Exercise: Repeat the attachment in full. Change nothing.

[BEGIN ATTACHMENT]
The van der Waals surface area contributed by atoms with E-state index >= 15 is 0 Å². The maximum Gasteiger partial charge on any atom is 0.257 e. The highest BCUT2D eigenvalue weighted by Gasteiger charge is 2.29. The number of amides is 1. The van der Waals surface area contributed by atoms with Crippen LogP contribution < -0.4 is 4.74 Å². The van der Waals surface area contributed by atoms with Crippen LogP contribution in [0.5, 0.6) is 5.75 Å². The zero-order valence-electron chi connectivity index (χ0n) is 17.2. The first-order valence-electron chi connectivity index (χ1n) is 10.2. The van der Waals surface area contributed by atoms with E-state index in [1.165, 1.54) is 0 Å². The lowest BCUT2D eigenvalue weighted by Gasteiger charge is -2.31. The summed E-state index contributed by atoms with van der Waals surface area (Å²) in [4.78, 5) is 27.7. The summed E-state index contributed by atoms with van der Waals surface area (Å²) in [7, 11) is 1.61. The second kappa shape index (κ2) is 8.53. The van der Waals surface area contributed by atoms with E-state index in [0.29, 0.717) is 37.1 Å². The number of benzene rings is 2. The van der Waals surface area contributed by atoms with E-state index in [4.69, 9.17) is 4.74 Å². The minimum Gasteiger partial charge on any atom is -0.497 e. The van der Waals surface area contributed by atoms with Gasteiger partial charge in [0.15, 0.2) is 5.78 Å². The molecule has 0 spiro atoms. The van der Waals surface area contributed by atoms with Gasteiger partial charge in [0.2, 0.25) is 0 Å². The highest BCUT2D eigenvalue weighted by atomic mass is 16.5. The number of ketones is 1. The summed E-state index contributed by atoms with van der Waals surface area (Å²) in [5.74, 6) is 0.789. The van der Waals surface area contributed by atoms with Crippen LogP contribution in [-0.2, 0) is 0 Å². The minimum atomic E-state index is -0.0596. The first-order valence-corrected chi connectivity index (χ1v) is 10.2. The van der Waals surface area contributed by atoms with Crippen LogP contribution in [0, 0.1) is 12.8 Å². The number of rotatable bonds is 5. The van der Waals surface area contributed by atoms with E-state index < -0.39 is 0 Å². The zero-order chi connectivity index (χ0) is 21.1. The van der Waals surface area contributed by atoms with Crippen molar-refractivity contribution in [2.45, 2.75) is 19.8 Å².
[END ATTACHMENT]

The van der Waals surface area contributed by atoms with E-state index >= 15 is 0 Å². The maximum Gasteiger partial charge on any atom is 0.257 e. The highest BCUT2D eigenvalue weighted by Gasteiger charge is 2.29. The number of amides is 1. The van der Waals surface area contributed by atoms with Crippen LogP contribution < -0.4 is 4.74 Å². The van der Waals surface area contributed by atoms with Crippen LogP contribution in [0.5, 0.6) is 5.75 Å². The zero-order valence-electron chi connectivity index (χ0n) is 17.2. The first-order valence-electron chi connectivity index (χ1n) is 10.2. The van der Waals surface area contributed by atoms with E-state index in [1.165, 1.54) is 0 Å². The lowest BCUT2D eigenvalue weighted by Gasteiger charge is -2.31. The summed E-state index contributed by atoms with van der Waals surface area (Å²) in [4.78, 5) is 27.7. The summed E-state index contributed by atoms with van der Waals surface area (Å²) in [7, 11) is 1.61. The second kappa shape index (κ2) is 8.53. The van der Waals surface area contributed by atoms with E-state index in [0.29, 0.717) is 37.1 Å². The number of benzene rings is 2. The van der Waals surface area contributed by atoms with E-state index in [4.69, 9.17) is 4.74 Å². The minimum Gasteiger partial charge on any atom is -0.497 e. The van der Waals surface area contributed by atoms with Gasteiger partial charge in [0.15, 0.2) is 5.78 Å². The molecule has 0 spiro atoms. The van der Waals surface area contributed by atoms with Gasteiger partial charge in [0.2, 0.25) is 0 Å². The highest BCUT2D eigenvalue weighted by atomic mass is 16.5. The number of ketones is 1. The summed E-state index contributed by atoms with van der Waals surface area (Å²) in [5.74, 6) is 0.789. The van der Waals surface area contributed by atoms with Crippen LogP contribution in [-0.2, 0) is 0 Å². The minimum atomic E-state index is -0.0596. The first-order valence-corrected chi connectivity index (χ1v) is 10.2. The van der Waals surface area contributed by atoms with Crippen LogP contribution in [0, 0.1) is 12.8 Å². The number of rotatable bonds is 5. The van der Waals surface area contributed by atoms with E-state index < -0.39 is 0 Å². The zero-order chi connectivity index (χ0) is 21.1. The van der Waals surface area contributed by atoms with Crippen molar-refractivity contribution in [2.45, 2.75) is 19.8 Å².